Q. What is the rate of expansion and contraction for a concrete slab on grade due to temperature changes, and how much movement can be expected because of temperature change?
A. A general value for concrete's coefficient of thermal expansion is about 5.5 millionths/° F. If an unrestrained, 100-foot-long slab on grade was exposed to a 100° F temperature drop throughout its cross-section, it would contract about .66 inch (100 feet x 12 inches/foot x 100° F x .0000055). Since the slab is restrained by friction between the base and the bottom of the slab, the slab usually cracks instead of contracting the roughly 2/3 inch.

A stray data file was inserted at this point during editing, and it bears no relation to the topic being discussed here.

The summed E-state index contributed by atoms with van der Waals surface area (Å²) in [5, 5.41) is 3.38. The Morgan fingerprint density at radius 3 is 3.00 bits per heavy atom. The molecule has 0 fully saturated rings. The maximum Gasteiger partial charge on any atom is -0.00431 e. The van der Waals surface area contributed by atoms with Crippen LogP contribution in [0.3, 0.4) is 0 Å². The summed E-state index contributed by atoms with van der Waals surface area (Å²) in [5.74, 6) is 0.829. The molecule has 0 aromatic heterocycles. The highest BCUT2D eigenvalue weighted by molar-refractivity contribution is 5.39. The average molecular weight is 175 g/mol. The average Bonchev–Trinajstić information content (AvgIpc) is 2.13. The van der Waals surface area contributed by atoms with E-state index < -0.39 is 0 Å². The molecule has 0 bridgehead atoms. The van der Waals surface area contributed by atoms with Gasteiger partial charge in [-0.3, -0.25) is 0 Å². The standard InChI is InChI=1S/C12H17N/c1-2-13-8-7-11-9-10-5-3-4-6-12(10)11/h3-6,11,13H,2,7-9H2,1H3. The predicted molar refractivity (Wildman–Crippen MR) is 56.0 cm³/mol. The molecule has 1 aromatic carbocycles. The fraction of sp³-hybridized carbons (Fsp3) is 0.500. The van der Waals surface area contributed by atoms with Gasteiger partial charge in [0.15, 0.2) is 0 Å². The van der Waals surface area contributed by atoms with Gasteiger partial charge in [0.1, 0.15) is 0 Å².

Since aggregate comprises a large percentage of the concrete volume, the coefficient of expansion for concrete varies depending on aggregate type. Typically it ranges from 3.8 millionths/° F for limestone to nearly 7 millionths/° F for quartz.